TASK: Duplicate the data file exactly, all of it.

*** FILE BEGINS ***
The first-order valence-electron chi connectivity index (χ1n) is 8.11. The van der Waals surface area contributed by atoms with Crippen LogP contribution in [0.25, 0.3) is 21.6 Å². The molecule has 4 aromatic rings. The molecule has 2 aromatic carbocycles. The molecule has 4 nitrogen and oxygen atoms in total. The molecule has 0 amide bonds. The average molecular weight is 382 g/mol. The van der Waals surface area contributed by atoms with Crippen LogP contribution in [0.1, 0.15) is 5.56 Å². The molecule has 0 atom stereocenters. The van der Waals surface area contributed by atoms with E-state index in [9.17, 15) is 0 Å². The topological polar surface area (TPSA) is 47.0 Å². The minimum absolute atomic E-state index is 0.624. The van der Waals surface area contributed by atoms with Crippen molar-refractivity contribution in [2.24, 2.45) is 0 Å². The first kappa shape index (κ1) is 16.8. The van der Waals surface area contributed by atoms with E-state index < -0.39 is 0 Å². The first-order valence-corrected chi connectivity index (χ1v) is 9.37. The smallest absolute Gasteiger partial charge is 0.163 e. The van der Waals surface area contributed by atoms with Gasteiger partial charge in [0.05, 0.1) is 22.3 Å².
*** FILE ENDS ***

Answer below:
The first-order valence-electron chi connectivity index (χ1n) is 8.11. The van der Waals surface area contributed by atoms with Crippen LogP contribution in [0.25, 0.3) is 21.6 Å². The molecule has 4 aromatic rings. The molecule has 2 aromatic carbocycles. The molecule has 4 nitrogen and oxygen atoms in total. The molecule has 0 amide bonds. The average molecular weight is 382 g/mol. The van der Waals surface area contributed by atoms with Crippen LogP contribution in [0.1, 0.15) is 5.56 Å². The molecule has 0 atom stereocenters. The van der Waals surface area contributed by atoms with E-state index in [9.17, 15) is 0 Å². The topological polar surface area (TPSA) is 47.0 Å². The minimum absolute atomic E-state index is 0.624. The van der Waals surface area contributed by atoms with Crippen molar-refractivity contribution in [2.24, 2.45) is 0 Å². The first kappa shape index (κ1) is 16.8. The van der Waals surface area contributed by atoms with E-state index < -0.39 is 0 Å². The first-order valence-corrected chi connectivity index (χ1v) is 9.37. The smallest absolute Gasteiger partial charge is 0.163 e. The van der Waals surface area contributed by atoms with Gasteiger partial charge in [0.05, 0.1) is 22.3 Å².